The Middle Fork of the Hood was a newly discovered “classic” just before the floods of November 2006 devastated it's watershed. The riverbed has changed a bit and there is wood throughout the run but the gradient is still there and it’s runnable if you can catch micro eddies above dangerous strainers and don’t mind portaging.

Typical log choked rapid on the Middle Fork of the Hood River

Typical log choked rapid on the Middle Fork of the Hood River

The first mile or so is a bit of a bushwhack through logjams. After the logjams decrease in frequency the whitewater is actually quite fun. The Middle Fork joins the East Fork upstream of Dee.

Fun whitewater on the Middle Fork of the Hood River

Fun whitewater on the Middle Fork of the Hood River | Photo courtesy of River Drifters.

Although the rapids are all Class IV (other than the portages) paddling this run requires solid boat scouting and water reading skills. An inflatable kayak is preferable to a hardshell kayak due to the continuous nature of the run and the many times you’ll need to get in and out of your boat.

Trip Highlights

Mile 0: Put in at the Red Hill Bridge near Parkdale. This bridge was replaced after the November 2006 floods which washed out the previous one which has still never been found.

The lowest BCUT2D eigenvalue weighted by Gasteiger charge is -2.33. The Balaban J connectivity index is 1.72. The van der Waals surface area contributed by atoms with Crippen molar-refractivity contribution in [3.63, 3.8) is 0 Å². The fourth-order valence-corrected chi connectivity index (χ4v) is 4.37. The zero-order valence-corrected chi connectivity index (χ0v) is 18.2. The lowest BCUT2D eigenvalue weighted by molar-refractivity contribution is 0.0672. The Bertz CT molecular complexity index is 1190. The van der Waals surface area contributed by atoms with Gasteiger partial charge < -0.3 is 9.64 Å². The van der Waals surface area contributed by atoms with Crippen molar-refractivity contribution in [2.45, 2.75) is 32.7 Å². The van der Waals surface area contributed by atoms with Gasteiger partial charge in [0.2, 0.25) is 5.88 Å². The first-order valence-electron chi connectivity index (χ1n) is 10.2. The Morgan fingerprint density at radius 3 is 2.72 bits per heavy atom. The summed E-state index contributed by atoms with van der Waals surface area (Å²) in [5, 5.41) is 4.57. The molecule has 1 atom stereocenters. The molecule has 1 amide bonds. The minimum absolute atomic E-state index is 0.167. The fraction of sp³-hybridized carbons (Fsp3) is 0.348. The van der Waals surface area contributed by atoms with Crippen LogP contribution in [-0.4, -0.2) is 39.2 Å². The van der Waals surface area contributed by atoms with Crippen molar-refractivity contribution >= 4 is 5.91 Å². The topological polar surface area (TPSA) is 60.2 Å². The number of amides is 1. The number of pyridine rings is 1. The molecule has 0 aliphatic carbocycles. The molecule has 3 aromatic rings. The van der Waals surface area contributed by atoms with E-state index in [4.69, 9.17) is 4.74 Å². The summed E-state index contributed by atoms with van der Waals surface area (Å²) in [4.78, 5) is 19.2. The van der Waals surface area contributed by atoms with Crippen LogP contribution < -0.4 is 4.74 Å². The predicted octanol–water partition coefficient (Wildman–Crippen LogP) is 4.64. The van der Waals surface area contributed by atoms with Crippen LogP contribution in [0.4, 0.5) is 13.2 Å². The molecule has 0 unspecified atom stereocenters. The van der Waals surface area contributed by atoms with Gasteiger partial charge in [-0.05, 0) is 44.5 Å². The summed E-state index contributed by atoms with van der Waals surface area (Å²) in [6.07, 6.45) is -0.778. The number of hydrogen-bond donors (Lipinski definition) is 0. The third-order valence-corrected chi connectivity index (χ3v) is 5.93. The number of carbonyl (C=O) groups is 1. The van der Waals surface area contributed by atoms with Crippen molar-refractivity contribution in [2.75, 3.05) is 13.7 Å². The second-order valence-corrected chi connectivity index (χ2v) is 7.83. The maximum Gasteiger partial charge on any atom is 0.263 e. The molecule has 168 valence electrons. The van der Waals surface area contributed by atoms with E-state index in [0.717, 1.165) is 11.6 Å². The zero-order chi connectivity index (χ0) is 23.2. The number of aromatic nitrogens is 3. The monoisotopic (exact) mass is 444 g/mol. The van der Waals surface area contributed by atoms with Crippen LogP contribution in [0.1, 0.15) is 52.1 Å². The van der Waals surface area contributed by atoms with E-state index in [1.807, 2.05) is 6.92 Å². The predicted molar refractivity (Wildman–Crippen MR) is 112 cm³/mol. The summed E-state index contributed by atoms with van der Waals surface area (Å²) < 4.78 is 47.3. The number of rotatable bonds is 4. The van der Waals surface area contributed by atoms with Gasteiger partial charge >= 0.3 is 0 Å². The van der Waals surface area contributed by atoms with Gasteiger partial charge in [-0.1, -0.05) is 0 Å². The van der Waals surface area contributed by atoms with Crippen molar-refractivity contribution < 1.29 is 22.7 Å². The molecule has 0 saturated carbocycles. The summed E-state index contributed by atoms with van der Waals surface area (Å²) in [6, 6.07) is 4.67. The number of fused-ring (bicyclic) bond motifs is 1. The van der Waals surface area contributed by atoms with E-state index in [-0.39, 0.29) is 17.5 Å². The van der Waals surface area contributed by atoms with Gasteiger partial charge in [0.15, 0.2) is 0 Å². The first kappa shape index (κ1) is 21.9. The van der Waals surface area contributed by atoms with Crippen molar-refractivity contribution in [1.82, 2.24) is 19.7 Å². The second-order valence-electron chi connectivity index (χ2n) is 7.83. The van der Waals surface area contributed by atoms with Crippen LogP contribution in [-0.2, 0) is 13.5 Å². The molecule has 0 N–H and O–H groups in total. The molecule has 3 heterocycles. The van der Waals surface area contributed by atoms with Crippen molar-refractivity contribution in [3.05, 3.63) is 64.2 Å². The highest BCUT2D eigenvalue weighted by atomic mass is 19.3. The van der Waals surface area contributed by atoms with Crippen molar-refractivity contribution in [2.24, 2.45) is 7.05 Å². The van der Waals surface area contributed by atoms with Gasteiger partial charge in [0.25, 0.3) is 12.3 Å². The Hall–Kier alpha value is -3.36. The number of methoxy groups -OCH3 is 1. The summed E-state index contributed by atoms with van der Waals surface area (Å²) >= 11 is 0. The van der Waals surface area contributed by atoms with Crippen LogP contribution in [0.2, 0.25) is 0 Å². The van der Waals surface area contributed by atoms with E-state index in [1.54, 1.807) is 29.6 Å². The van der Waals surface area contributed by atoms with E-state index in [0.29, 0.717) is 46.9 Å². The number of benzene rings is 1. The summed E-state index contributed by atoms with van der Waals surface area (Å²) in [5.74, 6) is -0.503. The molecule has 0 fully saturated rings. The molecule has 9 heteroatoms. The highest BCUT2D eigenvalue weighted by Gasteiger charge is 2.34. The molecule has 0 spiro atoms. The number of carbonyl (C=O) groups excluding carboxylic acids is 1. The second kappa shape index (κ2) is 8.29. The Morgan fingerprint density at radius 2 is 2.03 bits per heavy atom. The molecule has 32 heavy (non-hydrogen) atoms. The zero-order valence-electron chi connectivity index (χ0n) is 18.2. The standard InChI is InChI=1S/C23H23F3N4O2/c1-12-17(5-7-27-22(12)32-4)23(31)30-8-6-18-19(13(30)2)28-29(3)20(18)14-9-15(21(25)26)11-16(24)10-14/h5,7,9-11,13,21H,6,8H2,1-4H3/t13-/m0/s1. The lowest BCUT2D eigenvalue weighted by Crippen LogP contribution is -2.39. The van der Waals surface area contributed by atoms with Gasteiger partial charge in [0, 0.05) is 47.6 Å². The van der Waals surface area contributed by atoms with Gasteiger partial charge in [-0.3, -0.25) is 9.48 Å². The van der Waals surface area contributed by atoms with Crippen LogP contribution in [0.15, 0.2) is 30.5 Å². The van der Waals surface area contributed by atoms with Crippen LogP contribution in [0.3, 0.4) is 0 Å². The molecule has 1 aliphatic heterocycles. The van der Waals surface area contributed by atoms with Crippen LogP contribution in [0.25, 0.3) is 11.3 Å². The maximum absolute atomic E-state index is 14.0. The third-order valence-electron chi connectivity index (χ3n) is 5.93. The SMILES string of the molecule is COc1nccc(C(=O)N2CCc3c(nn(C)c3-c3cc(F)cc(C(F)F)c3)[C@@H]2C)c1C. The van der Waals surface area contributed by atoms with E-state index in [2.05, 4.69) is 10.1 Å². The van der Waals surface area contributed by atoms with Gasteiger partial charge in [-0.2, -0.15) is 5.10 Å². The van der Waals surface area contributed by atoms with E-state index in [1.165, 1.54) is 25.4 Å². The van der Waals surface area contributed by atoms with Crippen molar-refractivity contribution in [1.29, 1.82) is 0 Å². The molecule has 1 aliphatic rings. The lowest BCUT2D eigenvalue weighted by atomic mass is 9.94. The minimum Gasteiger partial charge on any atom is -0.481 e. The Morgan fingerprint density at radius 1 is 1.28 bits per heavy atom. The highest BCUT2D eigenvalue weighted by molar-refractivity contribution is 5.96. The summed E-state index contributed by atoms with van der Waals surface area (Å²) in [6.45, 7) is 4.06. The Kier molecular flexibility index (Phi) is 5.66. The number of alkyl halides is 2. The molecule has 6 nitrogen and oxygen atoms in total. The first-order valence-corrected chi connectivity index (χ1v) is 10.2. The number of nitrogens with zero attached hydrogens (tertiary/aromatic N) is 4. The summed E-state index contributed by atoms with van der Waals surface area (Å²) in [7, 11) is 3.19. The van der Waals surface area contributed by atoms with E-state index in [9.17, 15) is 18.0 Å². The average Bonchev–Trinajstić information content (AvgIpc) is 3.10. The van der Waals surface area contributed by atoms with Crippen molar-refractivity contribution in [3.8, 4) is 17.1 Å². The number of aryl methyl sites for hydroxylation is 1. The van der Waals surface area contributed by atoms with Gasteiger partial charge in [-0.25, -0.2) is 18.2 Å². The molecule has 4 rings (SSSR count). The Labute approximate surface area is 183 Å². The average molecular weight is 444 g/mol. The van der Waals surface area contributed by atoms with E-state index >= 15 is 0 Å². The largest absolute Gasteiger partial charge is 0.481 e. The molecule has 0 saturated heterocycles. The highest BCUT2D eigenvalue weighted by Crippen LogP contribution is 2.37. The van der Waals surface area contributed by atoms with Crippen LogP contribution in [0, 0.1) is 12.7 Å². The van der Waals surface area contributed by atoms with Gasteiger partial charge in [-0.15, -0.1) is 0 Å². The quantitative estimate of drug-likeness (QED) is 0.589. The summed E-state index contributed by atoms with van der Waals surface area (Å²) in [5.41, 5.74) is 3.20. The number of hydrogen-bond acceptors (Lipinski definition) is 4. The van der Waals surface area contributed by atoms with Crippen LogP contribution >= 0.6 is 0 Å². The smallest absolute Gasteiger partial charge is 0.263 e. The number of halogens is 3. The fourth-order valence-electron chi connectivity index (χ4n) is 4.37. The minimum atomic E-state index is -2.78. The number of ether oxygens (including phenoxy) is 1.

Mile 2.2: Portage around a narrow slot in the river full of rocks and trees. Below here is a fun gorged up section of continuous whitewater.

One of the particularly fun portages on the Middle Fork of the Hood River

One of the particularly fun portages on the Middle Fork of the Hood River | Photo courtesy of River Drifters.

Mile 3.1: Portage an unrunnable 10’ waterfall with a small eddy above it. This comes soon after the river takes a hard right bend followed by some buildings on river left.

Unrunnable waterfall on the Middle Fork of the Hood River

Unrunnable waterfall on the Middle Fork of the Hood River | Photo courtesy of River Drifters.

Mile 4.5: Confluence with the East Fork of the Hood River.

Mile 5.4: Recommended portage at the partially removed dam in Dee. It was built to power an old Oregon Lumber Company Mill.

The Dam at Dee on the East Fork of the Hood River

The Dam at Dee on the East Fork of the Hood River | Photo courtesy of River Drifters.

Mile 5.7: Take out downstream of the bridge in Dee or continue down the Dee to Tucker section of the Hood River.

Please Add Your Thoughts!